On The Air: May 2013


Last month I was climbing out of Dulles. Upon changing frequencies there was a very loud background noise that turned out to be a radio station carrying the Rush Limbaugh show. After trying my other radio to no avail, I explained the problem to the controller.
Mooney 231RE: “It’s hard to listen to you and Rush Limbaugh at the same time.”
Potomac Approach: “It’s hard to listen to Rush Limbaugh, period. I’ll have a frequency change for you in five miles.”
Me: “Looking forward to it!”
They were some of the longest five miles of my flying life.

David Stern
Burdett, New York

The Phoenix Deer Valley Airport is one of the busiest general aviation airports in the United States. There are two extremely active flight schools on the field. Planes are often lined up waiting for one of the two runways, and special operation procedures require that a pilot call the air controller only when the pilot is at the hold line, number one for takeoff. In addition, on initial call to Ground, pilots must advise whether they’re departing and their direction of flight, or staying in the pattern.
The guys in the tower are amazingly patient, and able to differentiate between the many experienced pilots and the beginners with many different foreign accents. One of the schools, TransPac, primarily teaches students from China, and the English of these Chinese students isn’t always the best. Early one morning I overheard this interchange between the ground controller and one of the Chinese students.
TransPac 123: “Dea Vahle gwound, TrasPak wa to tree reedy to tauxi weeth Yaunkee.”
Ground: “TransPac 123, taxi to Runway Seven Right via Charlie, Charlie One. Say intentions.”
TransPac 123: “Tauxi to Raunwey Saeveen Rite Vea Chaalee, Chaalee Won. I eeten ta be a airline piowlet.”
There was a longer than usual pause before the ground controller explained what he meant by “say intentions.”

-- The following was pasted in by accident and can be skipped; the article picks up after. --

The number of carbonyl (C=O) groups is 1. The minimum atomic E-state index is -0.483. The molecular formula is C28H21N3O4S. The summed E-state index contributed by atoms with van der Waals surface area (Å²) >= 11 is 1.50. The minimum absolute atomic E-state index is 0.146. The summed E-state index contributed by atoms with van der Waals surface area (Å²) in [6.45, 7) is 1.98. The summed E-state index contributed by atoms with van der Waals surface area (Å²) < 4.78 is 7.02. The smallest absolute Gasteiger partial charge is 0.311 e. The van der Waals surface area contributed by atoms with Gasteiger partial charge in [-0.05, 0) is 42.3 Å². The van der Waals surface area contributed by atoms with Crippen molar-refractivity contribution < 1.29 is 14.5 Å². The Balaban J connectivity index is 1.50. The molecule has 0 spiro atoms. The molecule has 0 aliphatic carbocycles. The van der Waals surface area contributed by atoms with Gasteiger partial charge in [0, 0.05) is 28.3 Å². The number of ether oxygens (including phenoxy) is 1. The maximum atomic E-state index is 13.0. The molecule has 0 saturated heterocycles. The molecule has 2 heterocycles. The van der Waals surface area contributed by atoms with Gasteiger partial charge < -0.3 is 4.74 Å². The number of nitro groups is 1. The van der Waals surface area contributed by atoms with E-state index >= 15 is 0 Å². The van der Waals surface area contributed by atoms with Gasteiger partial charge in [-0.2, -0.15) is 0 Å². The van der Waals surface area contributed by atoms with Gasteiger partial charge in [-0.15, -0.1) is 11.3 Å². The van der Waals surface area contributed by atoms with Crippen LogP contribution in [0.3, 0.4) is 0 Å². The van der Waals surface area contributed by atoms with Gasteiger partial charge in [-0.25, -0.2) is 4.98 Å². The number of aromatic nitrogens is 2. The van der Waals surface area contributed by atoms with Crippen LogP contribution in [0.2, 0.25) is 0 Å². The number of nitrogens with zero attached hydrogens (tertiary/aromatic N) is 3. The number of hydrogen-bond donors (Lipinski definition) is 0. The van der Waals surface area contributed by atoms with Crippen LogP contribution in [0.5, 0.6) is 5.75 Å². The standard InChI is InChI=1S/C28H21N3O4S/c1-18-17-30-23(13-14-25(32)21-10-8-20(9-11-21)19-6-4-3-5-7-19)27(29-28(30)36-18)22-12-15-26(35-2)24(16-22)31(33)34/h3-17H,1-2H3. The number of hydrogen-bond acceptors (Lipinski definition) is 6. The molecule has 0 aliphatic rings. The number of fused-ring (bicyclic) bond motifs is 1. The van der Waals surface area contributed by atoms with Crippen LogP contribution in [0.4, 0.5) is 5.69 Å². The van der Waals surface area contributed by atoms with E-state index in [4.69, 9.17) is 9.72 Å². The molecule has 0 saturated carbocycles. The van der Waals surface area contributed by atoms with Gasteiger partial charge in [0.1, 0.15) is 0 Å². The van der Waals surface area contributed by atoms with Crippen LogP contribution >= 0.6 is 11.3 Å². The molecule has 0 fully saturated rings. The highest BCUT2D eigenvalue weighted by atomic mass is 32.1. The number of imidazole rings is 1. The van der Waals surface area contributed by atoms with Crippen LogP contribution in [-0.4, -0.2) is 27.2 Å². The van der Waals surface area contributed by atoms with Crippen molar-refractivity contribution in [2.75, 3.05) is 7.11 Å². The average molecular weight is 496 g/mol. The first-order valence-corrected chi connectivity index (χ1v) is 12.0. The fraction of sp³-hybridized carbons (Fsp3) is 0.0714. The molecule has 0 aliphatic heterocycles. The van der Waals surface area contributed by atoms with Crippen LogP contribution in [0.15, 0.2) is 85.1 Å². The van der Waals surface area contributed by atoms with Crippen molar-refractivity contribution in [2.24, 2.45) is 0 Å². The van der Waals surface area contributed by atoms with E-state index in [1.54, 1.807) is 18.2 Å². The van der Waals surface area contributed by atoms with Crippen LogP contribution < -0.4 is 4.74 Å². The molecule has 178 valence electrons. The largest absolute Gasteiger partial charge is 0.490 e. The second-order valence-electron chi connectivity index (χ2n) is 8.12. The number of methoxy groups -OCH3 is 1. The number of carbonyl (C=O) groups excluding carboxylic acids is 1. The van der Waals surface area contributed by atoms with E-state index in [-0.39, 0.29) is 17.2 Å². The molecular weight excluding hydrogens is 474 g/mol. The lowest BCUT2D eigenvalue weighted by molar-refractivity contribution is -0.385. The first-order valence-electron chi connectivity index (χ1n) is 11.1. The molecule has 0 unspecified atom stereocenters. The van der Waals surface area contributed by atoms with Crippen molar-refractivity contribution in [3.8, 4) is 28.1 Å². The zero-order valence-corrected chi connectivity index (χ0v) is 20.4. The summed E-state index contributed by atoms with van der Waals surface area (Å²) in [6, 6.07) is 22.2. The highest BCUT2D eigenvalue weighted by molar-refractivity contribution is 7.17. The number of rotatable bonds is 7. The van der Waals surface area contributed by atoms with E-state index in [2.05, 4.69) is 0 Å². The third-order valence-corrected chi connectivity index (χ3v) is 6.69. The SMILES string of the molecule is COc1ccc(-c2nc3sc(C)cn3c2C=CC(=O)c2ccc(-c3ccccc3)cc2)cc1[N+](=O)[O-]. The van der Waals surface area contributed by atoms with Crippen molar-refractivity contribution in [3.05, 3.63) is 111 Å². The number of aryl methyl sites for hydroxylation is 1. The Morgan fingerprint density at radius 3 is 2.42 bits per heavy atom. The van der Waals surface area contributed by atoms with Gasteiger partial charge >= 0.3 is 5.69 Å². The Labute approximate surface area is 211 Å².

Daryl M. Williams
Phoenix, Arizona

While flying over Florida I participated in this exchange.
Miami Center: “Baron N400CA.Turn 20 Degrees right to avoid jumpers at 12,000 feet.”
Baron N400CA (me): “20 degrees right.”
Plane carrying jumpers: “Miami Center, jumpers away in one minute.”
Miami Center: “Roger. All traffic in vicinity of … jumpers at 12,000 feet.”
Plane carrying jumpers: “Miami Center, jumpers away.” In the back ground while the pilot’s mic was keyed you could hear a woman’s blood curdling scream as she left the plane.
Miami Center: “Roger. Sounds like one did not go so willingly!”
Baron N400CA (me): “As long as she jumped and wasn’t pushed.”
Miami Center: “Roger that. Sounded like she was reluctant?”
Plane carrying jumpers: “Have either of you ever tried it?”
Miami Center: “I choose life!”

Ken Copeland
Batesville, Arkansas

Many years ago I was flying a 58 Baron on a Life Flight transport mission from Indiana to Memphis Tennessee. The intercom we had required a separate button to be pressed and held for the crew and passengers to talk.
I was starting the decent into Memphis when I got yet another call from the back asking, “When will we get there?”
I keyed the button and said, “We should be on the ground in about 20 minutes if Air Traffic Control doesn’t mess with me. They know I am coming from Yankee-land and that could give us a problem.”
When I released the button I realized that I was pushing the PTT. In a sweet female drawl I heard, “Six niner YANKEE, now that we know what you think of us let me show you what we think of you. Turn left heading 090 and make left 360’s until you can admit that the south shall rise again.”

Stewart McMillan
Valparaiso, Indiana

On my weekly keep-me-and-the-engines-happy flight I was monitoring the busy Denton airport frequency as I passed their airspace and heard a classic student pilot response.
Tower: “Cessna 123 ident.”
Cessna 123: “This is Cessna 123.”
Never fails to make me smile.

Patricia Jayne (Pat) Keefer
Roanoke, Texas


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